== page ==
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What time to adapt? The role of discretionary time in sustaining the climate change value–action gap

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  • Chai, Andreas
  • Bradley, Graham
  • Lo, Alex
  • Reser, Joseph

Abstract

The considerable gap between the individuals level of concern about climate change and the degree to which they act on these concerns is a major impediment to achieving more sustainable consumption patterns. We empirically investigate how the amount of discretionary time that individuals have at their disposal influences both what type of sustainable consumption practices they adopt and the size of this value–action gap. We contend that discretionary time has a twofold effect. Given fixed preferences, time-poor individuals tend to satisfy their preferences by adopting sustainable consumption practices that require relatively less time. Moreover, a lack of discretionary time also inhibits agents from developing preferences that actually reflect their underlying environmental concerns. Our findings support both of these hypotheses and suggest that increasing discretionary time is associated with significant reductions in the value–action gap. This suggest that policies which increase discretionary time, such as measures to improve the work–life balance, may thus help in fostering the emergence of pro-environmental preferences among consumers in the long run.

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  • Chai, Andreas & Bradley, Graham & Lo, Alex & Reser, Joseph, 2015. "What time to adapt? The role of discretionary time in sustaining the climate change value–action gap," Ecological Economics, Elsevier, vol. 116(C), pages 95-107.
  • Handle: RePEc:eee:ecolec:v:116:y:2015:i:c:p:95-107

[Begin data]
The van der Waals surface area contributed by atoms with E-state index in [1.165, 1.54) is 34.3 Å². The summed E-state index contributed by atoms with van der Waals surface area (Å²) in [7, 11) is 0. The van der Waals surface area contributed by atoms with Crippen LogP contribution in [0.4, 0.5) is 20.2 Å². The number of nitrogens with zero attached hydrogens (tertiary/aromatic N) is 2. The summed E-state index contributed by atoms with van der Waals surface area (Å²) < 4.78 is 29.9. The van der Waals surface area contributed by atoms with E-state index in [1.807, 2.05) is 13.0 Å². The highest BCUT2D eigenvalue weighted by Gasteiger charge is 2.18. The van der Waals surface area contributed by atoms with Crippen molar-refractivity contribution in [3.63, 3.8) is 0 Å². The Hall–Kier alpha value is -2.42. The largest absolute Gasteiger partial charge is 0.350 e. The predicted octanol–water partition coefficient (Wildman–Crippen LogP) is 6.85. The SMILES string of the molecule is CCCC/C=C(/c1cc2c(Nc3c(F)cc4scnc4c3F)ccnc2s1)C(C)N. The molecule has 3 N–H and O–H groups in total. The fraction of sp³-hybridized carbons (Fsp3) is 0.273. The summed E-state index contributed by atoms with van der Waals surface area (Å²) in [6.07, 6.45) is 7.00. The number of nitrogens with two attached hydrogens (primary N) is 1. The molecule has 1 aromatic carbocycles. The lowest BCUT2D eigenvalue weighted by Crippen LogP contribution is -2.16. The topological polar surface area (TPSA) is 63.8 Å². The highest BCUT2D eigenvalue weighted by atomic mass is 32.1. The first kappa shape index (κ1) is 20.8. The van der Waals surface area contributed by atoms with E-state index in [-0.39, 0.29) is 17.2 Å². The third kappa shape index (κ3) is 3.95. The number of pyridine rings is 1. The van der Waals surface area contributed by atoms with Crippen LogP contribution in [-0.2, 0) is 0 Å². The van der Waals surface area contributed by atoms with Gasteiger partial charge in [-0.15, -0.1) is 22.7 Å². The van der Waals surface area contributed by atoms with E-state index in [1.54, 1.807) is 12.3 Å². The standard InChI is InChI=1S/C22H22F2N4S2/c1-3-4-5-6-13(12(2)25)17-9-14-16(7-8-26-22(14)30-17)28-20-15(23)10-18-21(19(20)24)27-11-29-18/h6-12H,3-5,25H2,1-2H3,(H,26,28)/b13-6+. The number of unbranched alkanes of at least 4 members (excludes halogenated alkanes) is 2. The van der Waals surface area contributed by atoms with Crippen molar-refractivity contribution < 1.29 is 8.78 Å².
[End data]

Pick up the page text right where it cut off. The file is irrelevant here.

DOI: 10.1016/j.ecolecon.2015.04.013
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    2. Binder, Martin & Blankenberg, Ann-Kathrin, 2016. "Environmental concerns, volunteering and subjective well-being: Antecedents and outcomes of environmental activism in Germany," Ecological Economics, Elsevier, vol. 124(C), pages 1-16.
    3. Hadjikakou, Michalis, 2017. "Trimming the excess: environmental impacts of discretionary food consumption in Australia," Ecological Economics, Elsevier, vol. 131(C), pages 119-128.
    4. Andreas Chai, 2017. "Interdisciplinary and evolutionary perspectives on managing the transition to a sustainable economy," Journal of Bioeconomics, Springer, vol. 19(1), pages 1-5, April.
    5. Hugo Hanbury & Christoph Bader & Stephanie Moser, 2019. "Reducing Working Hours as a Means to Foster Low(er)-Carbon Lifestyles? An Exploratory Study on Swiss Employees," Sustainability, MDPI, Open Access Journal, vol. 11(7), pages 1-17, April.
    6. Nathalie Lazaric & Fabrice Guel & Jean Belin & Vanessa Oltra & Sébastien Lavaud & Ali Douai, 2020. "Determinants of sustainable consumption in France: the importance of social influence and environmental values," Journal of Evolutionary Economics, Springer, vol. 30(5), pages 1337-1366, November.
    7. Binder, Martin & Blankenberg, Ann-Kathrin, 2017. "Green lifestyles and subjective well-being: More about self-image than actual behavior?," Journal of Economic Behavior & Organization, Elsevier, vol. 137(C), pages 304-323.
    8. Chad M. Baum & Christian Gross, 2017. "Sustainability policy as if people mattered: developing a framework for environmentally significant behavioral change," Journal of Bioeconomics, Springer, vol. 19(1), pages 53-95, April.
    9. Babutsidze, Zakaria & Chai, Andreas, 2018. "Look at me Saving the Planet! The Imitation of Visible Green Behavior and its Impact on the Climate Value-Action Gap," Ecological Economics, Elsevier, vol. 146(C), pages 290-303.
    10. Benjamin Volland, 2018. "Après nous le déluge? Perceived distance of climate change impacts and pro-environmental behaviour," IRENE Working Papers 18-05, IRENE Institute of Economic Research.
    11. Shumin Liu & Gabriel Eweje & Qile He & Zhibin Lin, 2020. "Turning motivation into action: A strategic orientation model for green supply chain management," Business Strategy and the Environment, Wiley Blackwell, vol. 29(7), pages 2908-2918, November.

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    Keywords

    Discretionary time; Value–action gap; Sustainable consumption practices;
    All these keywords.

    JEL classification:

    • D12 - Microeconomics - - Household Behavior - - - Consumer Economics: Empirical Analysis
    • D83 - Microeconomics - - Information, Knowledge, and Uncertainty - - - Search; Learning; Information and Knowledge; Communication; Belief; Unawareness
    • Q50 - Agricultural and Natural Resource Economics; Environmental and Ecological Economics - - Environmental Economics - - - General

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